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Forced Employee Ranking, a process that ensures incompetence in companies, has been sourced, as a failure, to Jack Welch -- the guy credited with turning around GE. I began to wonder if much of what he was credited with actually created what now appears to be a cancer in that company, and in Microsoft, and that the reason folks haven't been able to fix it is because it came from such a well-regarded expert. But given how widespread this practice is, and how stupid and suicidal it has become, I now wonder if Jack should be credited with crippling the U.S.
I worked for Sears Holdings for many years. They practiced the same force ranking. During reviews time we have to be ranked to fit the bell curve. They then told us only 20% will get a raise. After pay freeze for many years that was the last thing I took. I asked those senior management out right which idiot came up with that idea? So only 20% of Sears employee will carry company forward? Is that meant 80% are just mediocre employees? After that I just left. Now I am working for a small company that don't even care about review. We delivered what we were hired to do and in review time we sit down with manager and talk about our future. Any company that practice the force ranking deserved to be out of business...sooner the better!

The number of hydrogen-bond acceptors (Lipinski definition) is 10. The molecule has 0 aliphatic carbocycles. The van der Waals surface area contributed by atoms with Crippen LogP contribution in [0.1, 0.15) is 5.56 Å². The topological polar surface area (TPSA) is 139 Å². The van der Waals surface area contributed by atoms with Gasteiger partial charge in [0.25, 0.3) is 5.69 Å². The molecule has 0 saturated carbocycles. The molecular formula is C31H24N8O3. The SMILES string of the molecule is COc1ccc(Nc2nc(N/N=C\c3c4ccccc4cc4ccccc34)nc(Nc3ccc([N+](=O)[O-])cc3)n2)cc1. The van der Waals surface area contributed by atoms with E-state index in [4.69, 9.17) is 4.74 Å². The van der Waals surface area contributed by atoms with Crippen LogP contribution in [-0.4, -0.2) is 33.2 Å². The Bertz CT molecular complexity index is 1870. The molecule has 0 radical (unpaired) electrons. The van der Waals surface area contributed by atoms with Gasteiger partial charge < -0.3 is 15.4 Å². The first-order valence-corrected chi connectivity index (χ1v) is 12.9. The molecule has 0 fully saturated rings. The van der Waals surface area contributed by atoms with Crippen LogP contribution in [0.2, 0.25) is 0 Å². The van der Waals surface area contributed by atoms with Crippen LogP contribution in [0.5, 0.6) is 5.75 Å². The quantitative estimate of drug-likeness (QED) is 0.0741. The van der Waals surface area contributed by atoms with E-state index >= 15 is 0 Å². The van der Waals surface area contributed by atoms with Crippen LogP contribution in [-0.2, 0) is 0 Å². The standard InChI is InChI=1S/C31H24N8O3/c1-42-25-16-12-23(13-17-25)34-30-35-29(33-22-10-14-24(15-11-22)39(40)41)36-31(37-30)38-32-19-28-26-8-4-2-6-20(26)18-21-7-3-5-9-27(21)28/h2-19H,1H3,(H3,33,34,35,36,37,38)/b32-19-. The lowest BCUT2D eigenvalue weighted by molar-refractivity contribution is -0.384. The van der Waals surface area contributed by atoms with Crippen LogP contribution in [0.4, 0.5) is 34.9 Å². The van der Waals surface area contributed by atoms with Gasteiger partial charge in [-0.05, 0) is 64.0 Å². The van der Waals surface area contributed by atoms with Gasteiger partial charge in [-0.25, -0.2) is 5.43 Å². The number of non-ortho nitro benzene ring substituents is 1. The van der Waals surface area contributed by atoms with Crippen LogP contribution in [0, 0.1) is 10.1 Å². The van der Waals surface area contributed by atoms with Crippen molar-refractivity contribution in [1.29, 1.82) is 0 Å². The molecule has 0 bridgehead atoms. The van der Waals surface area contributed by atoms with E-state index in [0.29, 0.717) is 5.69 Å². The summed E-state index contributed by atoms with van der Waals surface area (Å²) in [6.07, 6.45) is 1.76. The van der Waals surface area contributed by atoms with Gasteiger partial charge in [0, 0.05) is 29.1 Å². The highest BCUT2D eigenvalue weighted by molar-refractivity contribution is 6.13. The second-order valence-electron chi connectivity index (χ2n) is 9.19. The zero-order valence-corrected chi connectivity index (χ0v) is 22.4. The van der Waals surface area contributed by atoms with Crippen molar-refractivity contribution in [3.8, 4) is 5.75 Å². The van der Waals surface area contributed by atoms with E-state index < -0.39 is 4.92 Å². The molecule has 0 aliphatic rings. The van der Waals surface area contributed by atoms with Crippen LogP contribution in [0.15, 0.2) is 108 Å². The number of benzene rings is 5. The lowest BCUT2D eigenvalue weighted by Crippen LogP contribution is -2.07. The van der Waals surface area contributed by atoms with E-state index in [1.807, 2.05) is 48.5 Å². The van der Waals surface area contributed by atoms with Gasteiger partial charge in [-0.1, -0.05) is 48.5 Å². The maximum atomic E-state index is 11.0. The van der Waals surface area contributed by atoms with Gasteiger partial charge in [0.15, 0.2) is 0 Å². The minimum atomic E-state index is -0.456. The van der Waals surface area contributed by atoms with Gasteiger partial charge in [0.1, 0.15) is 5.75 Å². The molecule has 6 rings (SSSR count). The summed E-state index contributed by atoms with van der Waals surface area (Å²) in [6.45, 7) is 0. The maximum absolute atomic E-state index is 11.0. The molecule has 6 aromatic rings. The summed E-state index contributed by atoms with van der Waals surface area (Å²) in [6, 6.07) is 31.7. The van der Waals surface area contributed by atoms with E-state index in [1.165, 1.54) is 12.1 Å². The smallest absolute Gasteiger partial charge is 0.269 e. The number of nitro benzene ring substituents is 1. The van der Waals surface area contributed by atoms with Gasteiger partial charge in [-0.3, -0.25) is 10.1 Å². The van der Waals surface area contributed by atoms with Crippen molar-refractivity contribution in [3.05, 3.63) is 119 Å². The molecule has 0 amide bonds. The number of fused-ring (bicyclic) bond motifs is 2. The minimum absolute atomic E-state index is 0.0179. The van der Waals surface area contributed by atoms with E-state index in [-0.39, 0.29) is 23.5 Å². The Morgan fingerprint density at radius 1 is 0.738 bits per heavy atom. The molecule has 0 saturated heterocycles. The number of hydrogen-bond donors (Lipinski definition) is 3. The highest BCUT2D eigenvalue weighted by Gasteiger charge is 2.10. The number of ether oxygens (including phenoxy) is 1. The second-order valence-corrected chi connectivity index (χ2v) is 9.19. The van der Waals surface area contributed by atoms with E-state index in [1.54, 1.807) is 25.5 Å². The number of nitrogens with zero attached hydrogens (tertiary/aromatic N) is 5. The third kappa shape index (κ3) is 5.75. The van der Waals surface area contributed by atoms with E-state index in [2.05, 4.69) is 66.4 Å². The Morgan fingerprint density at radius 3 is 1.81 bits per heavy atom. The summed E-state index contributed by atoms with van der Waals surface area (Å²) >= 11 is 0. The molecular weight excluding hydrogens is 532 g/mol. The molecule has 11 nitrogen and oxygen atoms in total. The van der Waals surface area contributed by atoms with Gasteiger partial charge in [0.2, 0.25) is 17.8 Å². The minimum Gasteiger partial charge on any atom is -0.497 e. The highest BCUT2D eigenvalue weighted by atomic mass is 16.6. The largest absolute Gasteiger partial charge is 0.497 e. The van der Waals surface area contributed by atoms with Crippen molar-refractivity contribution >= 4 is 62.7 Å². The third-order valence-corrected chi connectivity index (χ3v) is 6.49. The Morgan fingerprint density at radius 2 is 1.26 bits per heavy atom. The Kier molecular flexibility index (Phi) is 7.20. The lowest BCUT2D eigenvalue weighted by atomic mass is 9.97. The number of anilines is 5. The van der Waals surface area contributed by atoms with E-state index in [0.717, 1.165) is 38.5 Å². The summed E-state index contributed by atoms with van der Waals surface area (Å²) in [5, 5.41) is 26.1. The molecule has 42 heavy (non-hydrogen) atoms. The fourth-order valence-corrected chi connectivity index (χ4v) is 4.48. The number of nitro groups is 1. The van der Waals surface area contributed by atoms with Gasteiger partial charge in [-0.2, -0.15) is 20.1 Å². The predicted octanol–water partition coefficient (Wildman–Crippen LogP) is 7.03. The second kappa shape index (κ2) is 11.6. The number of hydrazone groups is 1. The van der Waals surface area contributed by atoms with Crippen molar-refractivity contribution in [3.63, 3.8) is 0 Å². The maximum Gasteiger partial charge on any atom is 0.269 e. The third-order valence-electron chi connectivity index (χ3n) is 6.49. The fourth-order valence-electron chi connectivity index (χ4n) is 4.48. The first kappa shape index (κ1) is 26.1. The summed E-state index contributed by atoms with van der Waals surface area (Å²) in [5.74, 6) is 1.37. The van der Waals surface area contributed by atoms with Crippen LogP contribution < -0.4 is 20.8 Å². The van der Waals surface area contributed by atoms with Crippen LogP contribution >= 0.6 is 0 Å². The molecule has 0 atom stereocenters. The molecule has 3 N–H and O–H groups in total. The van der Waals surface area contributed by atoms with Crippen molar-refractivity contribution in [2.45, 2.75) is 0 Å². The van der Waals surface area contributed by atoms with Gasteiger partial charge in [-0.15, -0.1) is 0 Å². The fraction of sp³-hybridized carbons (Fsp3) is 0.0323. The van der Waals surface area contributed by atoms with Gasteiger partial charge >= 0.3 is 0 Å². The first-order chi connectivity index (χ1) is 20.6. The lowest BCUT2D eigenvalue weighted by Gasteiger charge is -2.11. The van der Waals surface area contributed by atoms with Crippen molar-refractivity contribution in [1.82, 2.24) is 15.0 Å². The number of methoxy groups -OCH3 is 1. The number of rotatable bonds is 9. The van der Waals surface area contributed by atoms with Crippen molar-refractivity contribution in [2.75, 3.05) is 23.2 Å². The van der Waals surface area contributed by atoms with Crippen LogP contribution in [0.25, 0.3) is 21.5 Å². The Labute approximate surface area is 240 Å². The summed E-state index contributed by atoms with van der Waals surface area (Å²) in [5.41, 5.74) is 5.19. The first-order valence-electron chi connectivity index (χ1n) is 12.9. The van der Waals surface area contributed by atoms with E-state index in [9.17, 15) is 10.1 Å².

This is a hugely flawed story.
I worked for GE and Jack for over 20 years, mostly in R&D. Despite forced-ranking of the bottom 10%, which really did humanely and systematically replace underperformers with growing stars, and forced the rest of us to continually strive and grow, I never saw a more cooperative, effective organization. Recall that we were evaluated 50% on values, which included boundarylessness, teamwork, and energizing others. Anybody who damaged relationships and coworkers was gone in a millisecond, whereas people who struggled in an assignment were given second and third chances.
GE is hurting now (2012) because of Jeffrey's flawed strategies, not because of Jack's (1981-2001) legacy. But I suppose you also still blame Bush and Reagan for Obama's failure to turn around our economy today.
In profession circles, the GE “research laboratory” in upstate NY is a well-known joke. Managers there “playoff”one scientist against another to determine who’s productive and who isn’t. GE got the idea years ago from Bell Labs (now Lucent-Alcatel) and it was later used at Enron. This is the one policy which guarantees that nothing gets accomplished, as most commercial technologies are too complicated for one person. Of course, each scientist is responsible for raising funds to pay for his (or her) work, including management salaries. (Yes, that’s right, scientists performing telemarketing.) Most scientists are neither adept nor especially interested in fund raising. This assignment ultimately uses up most of the time available for performing useful scientific or engineering work. GE was underperforming other companies long before its collapse ’07 . To understand why GE shareholders lost $400 billion since 1999, you don’t have to look any further than “GE Research.”